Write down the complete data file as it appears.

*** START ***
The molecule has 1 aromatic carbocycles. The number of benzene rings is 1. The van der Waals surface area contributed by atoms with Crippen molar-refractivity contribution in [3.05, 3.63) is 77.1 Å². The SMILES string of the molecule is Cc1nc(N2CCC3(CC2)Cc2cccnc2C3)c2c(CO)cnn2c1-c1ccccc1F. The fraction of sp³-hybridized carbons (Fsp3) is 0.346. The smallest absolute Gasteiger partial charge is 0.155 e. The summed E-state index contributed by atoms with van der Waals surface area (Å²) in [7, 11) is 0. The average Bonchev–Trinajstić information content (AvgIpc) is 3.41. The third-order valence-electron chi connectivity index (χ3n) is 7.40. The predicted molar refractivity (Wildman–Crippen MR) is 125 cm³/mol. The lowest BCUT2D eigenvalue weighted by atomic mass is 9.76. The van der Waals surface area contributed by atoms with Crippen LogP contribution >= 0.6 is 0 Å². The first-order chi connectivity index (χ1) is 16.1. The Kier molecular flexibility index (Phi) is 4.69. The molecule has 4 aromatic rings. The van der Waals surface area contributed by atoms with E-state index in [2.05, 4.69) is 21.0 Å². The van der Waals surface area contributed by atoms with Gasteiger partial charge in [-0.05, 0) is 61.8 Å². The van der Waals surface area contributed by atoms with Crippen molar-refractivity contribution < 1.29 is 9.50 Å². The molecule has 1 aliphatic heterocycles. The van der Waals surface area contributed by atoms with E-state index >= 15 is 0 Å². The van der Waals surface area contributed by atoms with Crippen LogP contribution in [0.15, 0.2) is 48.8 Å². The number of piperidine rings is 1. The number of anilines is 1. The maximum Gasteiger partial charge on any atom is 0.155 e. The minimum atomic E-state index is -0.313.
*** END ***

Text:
The molecule has 1 aromatic carbocycles. The number of benzene rings is 1. The van der Waals surface area contributed by atoms with Crippen molar-refractivity contribution in [3.05, 3.63) is 77.1 Å². The SMILES string of the molecule is Cc1nc(N2CCC3(CC2)Cc2cccnc2C3)c2c(CO)cnn2c1-c1ccccc1F. The fraction of sp³-hybridized carbons (Fsp3) is 0.346. The smallest absolute Gasteiger partial charge is 0.155 e. The summed E-state index contributed by atoms with van der Waals surface area (Å²) in [7, 11) is 0. The average Bonchev–Trinajstić information content (AvgIpc) is 3.41. The third-order valence-electron chi connectivity index (χ3n) is 7.40. The predicted molar refractivity (Wildman–Crippen MR) is 125 cm³/mol. The lowest BCUT2D eigenvalue weighted by atomic mass is 9.76. The van der Waals surface area contributed by atoms with Crippen LogP contribution >= 0.6 is 0 Å². The first-order chi connectivity index (χ1) is 16.1. The Kier molecular flexibility index (Phi) is 4.69. The molecule has 4 aromatic rings. The van der Waals surface area contributed by atoms with E-state index in [2.05, 4.69) is 21.0 Å². The van der Waals surface area contributed by atoms with Gasteiger partial charge in [-0.05, 0) is 61.8 Å². The van der Waals surface area contributed by atoms with Crippen molar-refractivity contribution < 1.29 is 9.50 Å². The molecule has 1 aliphatic heterocycles. The van der Waals surface area contributed by atoms with E-state index >= 15 is 0 Å². The van der Waals surface area contributed by atoms with Crippen LogP contribution in [0.15, 0.2) is 48.8 Å². The number of piperidine rings is 1. The number of anilines is 1. The maximum Gasteiger partial charge on any atom is 0.155 e. The minimum atomic E-state index is -0.313.